Fiction · 01/22/2020


He says he wants to build a raccoon trebuchet, and I ask what exactly that would look like. I’m imagining bungee cords and repurposed bicycle wheels. A snapping sound.

It’s the perfect solution to your problem, he says, and I bet they have plenty of tasty garbage. He traces an arc in the air with his finger, over the dirt lot behind my house and toward the fence, that border between our older, dumpier neighborhood and the newer, nicer development called Wilton Heights, which remains — by my estimation — quite possibly the whitest name ever assigned to a subdivision.

I look at him, his expression one of secret pride, pupils blue and opaque. They resemble
neighboring tide pools, their contents refracted and bent by light, and I wonder what it would mean to really look into those waters: the calcium growths, the shells of mussels, shifting anemones. The potential of a shifted view. A kind of future. Lately, I’ve started wondering if they would only reflect back what I want to see and never what is actually there, which may or may not be desire.

Would it hurt the raccoon?

He laughs.

That night, I google “trebuchet” and look at pictures of ancient wooden catapults, things that Boy Scouts replicate with popsicle sticks to better understand engineering. Something manly. It reminds me of reading Homer in high school and feeling omniscient. An immortal narrator, a thousand years too old. Sing, muse, of the sad man at the computer! I was vegan for a cool two months last year, and I strike a bargain now with my inner animal ally: a raccoon launched per month of veganism. Two raccoons. I had a hall pass for catapulting two raccoons. I would only harm/humiliate two raccoons.

(And, if I’m being honest, the idea of firing vermin projectiles into those manicured backyards really does hold a deep, inexpressible appeal.)

Later, he comes over to watch one of our gay shows on Netflix, as he always does. This evening ritual had been going on for some months now, a stretch of hours that usually saw us sitting on opposite sides of the couch and gradually inching closer together, glaciers sliding over a continent of toxic masculinity towards this, whatever this was. A union of ice? Jeans pressed on jeans. I tell him that I’m in and visions of the other neighborhood — White Mountain, Stepford, Caucasian Station — fill up my mind, its cul-de-sacs spiraling into pandemonium as fuzzy destruction rains from above.

We just had to find the raccoons and, of course, build a trebuchet. What would it take?

I think I have a better option, he says.

I follow him outside and around to the back of his truck, finding his boxy trap there, all wires and clasps. Inside, the biggest, most uncouth raccoon I have ever had the pleasure of laying eyes on is rolled up in a furry ball. The domino mask around the creature’s eyes seems to float in the dark, outlined in white fur and anchored by two wet orbs. A bandit in the night. Was this the raccoon who had menaced the trash on our block these last few weeks? If anything, he looked bored by this, our seeming triumph, as if he already knew us. As if he had been watching me and knew the most dangerous thing I had done that year was illegally stream a season of Love Island.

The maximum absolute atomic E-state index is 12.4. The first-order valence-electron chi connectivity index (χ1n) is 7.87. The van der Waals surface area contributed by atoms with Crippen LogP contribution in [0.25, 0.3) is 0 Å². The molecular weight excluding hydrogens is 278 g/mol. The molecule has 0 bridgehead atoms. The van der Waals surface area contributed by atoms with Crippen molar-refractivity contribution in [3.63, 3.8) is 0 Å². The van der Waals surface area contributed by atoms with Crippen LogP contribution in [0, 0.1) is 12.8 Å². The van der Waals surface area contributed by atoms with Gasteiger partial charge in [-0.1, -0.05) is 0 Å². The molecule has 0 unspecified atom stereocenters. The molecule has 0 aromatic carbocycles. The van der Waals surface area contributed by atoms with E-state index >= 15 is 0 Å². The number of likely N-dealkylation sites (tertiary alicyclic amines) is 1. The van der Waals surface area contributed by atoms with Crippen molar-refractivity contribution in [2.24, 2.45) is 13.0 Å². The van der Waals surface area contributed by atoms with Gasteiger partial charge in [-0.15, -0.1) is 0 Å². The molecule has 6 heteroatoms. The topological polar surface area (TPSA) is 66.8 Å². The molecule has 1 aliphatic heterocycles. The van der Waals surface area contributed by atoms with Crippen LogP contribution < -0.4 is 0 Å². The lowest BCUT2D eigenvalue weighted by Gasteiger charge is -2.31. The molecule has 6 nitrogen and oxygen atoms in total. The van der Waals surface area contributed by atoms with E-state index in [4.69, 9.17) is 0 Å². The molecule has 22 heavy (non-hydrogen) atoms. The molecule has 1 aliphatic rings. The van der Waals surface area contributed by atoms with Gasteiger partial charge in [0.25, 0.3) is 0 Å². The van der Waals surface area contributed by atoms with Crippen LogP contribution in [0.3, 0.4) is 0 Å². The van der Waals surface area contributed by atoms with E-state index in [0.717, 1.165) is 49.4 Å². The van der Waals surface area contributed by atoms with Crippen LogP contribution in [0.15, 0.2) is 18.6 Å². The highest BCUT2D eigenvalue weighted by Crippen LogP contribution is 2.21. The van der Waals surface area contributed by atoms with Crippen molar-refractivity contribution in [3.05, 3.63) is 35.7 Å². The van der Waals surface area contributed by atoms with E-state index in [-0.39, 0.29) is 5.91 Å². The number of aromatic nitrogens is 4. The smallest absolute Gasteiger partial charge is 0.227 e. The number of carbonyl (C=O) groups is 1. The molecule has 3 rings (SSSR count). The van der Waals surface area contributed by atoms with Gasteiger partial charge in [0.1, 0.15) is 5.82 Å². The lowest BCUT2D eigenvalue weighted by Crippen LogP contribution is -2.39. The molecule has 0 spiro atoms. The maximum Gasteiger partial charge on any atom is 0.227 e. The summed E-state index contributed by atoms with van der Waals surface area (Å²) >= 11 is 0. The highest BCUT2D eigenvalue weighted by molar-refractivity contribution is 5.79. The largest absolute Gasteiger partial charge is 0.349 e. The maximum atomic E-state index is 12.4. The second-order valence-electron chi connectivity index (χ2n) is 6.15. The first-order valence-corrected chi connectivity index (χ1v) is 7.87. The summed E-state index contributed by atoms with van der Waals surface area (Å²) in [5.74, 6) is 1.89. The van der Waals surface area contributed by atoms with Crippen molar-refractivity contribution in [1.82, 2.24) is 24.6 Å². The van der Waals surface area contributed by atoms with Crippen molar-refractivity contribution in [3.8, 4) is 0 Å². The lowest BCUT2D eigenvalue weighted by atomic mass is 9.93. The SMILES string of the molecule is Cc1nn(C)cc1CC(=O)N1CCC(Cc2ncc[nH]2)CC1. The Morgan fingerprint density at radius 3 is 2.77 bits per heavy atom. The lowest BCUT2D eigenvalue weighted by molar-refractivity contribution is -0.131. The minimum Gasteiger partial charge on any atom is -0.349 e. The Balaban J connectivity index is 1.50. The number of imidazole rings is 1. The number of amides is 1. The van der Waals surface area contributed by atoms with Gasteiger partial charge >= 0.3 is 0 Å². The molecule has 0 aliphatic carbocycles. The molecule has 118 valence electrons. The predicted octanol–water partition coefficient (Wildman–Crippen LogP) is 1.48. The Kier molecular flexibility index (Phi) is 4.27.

Why don’t we skip the catapult, he says, and Trojan Horse it?

Wow, I say. You really know how to make a boy feel special.

He laughs.

Also this isn’t better, I joke. (But really, this raccoon warfare is serious business.)

We get in the truck and drive to the center of Bleached-Anus Heights. The middle of the neighborhood sports a forested green space, thick with tall pines that hide us from the glowing bay windows of surrounding houses. After the clasp is unleashed and the trap’s wire door flies open, the critter bolts from the truck bed and disappears in the darkness. He was afraid, surely, and that did give me a pang of guilt, but soon he would discover all the area had to offer: half-eaten organic bananas, Clif Bar wrappers, avocado remnants, shells from locally-laid eggs. Open concept floor-plans, glass tile backsplashes, hardwood floors. All that goodness. Did he have a family? He could always find them again, here on our side of the dirt lot.

On the way home, we stop by Dairy Queen next to the highway and get our own treats, laughing ourselves into a stupor.

What a night, he says. What a night.

I nod back to him, licking up soft serve.

So, I say between licks. What should we do now?

Cone finished, he wipes his fingers with a napkin.

I don’t know… What do you wanna do?

Driving back to my house with full bellies, we don’t talk much. He keeps his eyes on the road, and I roll down the passenger window. Imaginary bungee cords, a snapping sound. I stretch out my arm and feel the cool, suburban air course around my sticky fingers, saying nothing but wondering what it would be like to fly through the air like something shot, something dangerous and fur-covered. Like a mossy rock for slinging, or a dart in a dive bar. Like a person unbound from life’s accumulating damages. At a red light, our eyes meet again, only for a second. Like hunger, too, I think. Sing, muse, of hunger, oh hunger! — and damn, the heavy promise of its opposite.


Jeremiah Moriarty’s writing has previously appeared in Hobart, Cosmonauts Avenue, Wigleaf, The Cortland Review, Glass: A Journal of Poetry, Tammy, and elsewhere. His work has been a finalist for The Iowa Review Award and been nominated for a Pushcart Prize and PEN / Robert J. Dau Prize. He lives in Minneapolis and tweets @miahmoriarty.